RELEASE: CAP Report Finds Miami-Dade County Unprepared for the Extreme Effects of Climate Change
Washington, D.C. and Miami — According to independent research, no state in the nation is more economically vulnerable to rising sea levels than Florida. Yet, Miami-Dade and its surrounding counties, are woefully unprepared for the inevitable effects of a changing climate, particularly in low-income areas.
The Center for American Progress has released a report looking at the efforts that the Miami area has made to boost climate change resilience, the disproportionate effect climate change will have on lower-income residents, and just how far Miami-Dade and its environs need to go in order to protect their citizens from climate change related sea level rises and extreme weather.
“The Miami area is on the forefront of extreme weather and sea level rise associated with climate change,” said Cathleen Kelly, CAP Senior Fellow and co-author of the report. “While some mayors in Miami-Dade and other south Florida cities are taking steps to prepare their communities for the effects of climate change, the county’s resilience efforts are severely lacking and leave residents vulnerable to increased flooding and increased instances of extreme weather, such as storms and heat waves. The county’s low-income populations are the most vulnerable. It is time for Miami-Dade officials to seriously implement climate change resilience and social equity measures.”
Miami-Dade County is the seventh most populous county in the country. The entire region—which also includes Broward, Monroe, and Palm Beach counties—is expected to near a population of 7 million within 15 years. It is also one of the most vulnerable areas to sea level rise; it has seen sea level rise about one foot since the pre-industrial days of the 1870s and will see a projected 6.8 feet of sea level rise by 2100. Flooding has become routine, even on sunny days, due to higher tide levels. The higher sea levels will exacerbate already extreme weather in the form of hurricanes. With nearly 60 percent of Miami-Dade County residents living with financial instability, a crippling storm could be devastating for the county.
The report includes more than half a dozen steps that Miami-Dade County officials should begin to implement now in order to increase their county’s resilience to the major effects of climate change—starting with low-income areas that are most at risk of heat waves, flooding, and other climate change effects. The steps include:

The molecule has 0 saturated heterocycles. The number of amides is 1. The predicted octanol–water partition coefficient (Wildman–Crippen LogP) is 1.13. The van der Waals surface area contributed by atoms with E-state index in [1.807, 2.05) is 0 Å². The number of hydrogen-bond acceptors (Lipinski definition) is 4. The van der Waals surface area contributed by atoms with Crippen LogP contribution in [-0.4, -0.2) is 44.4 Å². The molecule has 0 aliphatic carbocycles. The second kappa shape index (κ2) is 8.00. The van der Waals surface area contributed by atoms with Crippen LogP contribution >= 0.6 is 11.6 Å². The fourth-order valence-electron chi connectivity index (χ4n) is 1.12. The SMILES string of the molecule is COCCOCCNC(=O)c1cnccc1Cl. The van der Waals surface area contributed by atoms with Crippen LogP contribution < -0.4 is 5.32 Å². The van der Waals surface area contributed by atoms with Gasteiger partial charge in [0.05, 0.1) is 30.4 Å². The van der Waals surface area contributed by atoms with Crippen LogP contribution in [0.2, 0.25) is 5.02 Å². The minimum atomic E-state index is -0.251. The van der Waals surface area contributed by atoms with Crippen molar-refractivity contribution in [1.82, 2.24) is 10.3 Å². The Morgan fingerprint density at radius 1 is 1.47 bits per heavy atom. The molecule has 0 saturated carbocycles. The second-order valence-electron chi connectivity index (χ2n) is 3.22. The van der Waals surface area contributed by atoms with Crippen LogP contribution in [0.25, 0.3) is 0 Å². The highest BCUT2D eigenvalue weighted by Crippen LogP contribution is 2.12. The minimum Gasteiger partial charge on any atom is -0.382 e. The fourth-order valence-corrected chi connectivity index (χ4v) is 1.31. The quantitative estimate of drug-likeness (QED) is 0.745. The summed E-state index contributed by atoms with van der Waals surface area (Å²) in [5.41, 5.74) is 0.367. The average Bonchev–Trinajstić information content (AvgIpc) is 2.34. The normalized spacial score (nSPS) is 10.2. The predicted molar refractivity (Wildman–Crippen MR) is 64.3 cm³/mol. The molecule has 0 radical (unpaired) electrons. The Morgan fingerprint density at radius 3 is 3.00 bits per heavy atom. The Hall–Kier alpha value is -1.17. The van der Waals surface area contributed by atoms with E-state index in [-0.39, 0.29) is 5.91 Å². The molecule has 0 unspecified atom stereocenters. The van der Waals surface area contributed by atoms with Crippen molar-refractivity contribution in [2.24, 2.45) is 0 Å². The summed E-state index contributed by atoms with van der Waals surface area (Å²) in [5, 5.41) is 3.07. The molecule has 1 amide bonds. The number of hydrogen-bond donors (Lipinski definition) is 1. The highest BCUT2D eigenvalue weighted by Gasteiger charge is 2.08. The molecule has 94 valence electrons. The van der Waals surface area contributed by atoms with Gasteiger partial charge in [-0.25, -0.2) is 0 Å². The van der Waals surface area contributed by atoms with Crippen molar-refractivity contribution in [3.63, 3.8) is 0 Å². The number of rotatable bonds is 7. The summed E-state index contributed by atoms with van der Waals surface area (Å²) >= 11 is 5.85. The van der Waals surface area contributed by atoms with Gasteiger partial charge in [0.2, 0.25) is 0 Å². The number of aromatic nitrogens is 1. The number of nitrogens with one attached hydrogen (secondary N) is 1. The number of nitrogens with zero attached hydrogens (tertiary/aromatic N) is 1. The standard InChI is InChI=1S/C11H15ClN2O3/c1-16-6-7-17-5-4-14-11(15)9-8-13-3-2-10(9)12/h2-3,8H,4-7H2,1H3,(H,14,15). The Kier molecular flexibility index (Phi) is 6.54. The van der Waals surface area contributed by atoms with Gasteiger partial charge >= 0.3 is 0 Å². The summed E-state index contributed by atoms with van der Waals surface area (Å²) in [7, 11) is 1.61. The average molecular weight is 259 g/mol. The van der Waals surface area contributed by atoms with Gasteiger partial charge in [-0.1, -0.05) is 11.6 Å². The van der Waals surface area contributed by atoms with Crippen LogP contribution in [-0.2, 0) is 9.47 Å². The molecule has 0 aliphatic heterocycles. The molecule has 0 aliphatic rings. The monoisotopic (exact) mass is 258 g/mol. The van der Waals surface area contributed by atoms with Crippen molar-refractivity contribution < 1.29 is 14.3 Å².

- Prioritizing climate change resilience and mitigation starting with implementing existing county recommendations and embedding climate risk reduction management into planning and policies across all county government offices
- Improving public knowledge of climate change risks through education and outreach to the county’s diverse communities
- Creating a public climate change forum to ensure Miami-Dade residents receive an opportunity to voice their concerns and ideas for strengthening equitable resilience to county officials
- Mapping social and climate vulnerability and developing resilience solutions using data and community input to help planners and emergency responders focus resources on addressing the most urgent resilience needs
- Strengthening and leveraging social cohesion to help Miami-Dade’s low-income communities prepare for climate change impacts and expand knowledge of available resources to build climate resilience
- Leveraging community organization strengths to help county leaders communicate with low-income residents and provide resilience assistance to those vulnerable to climate change risks
- Planning for storm displacement before it happens by prioritizing extreme weather preparedness and incorporating lessons learned from other metropolitan regions that experienced mass displacement of residents by extreme storm damage
The report comes days before Catalyst Miami’s summit on building climate resilience and social equity in South Florida.
Click here to read the report.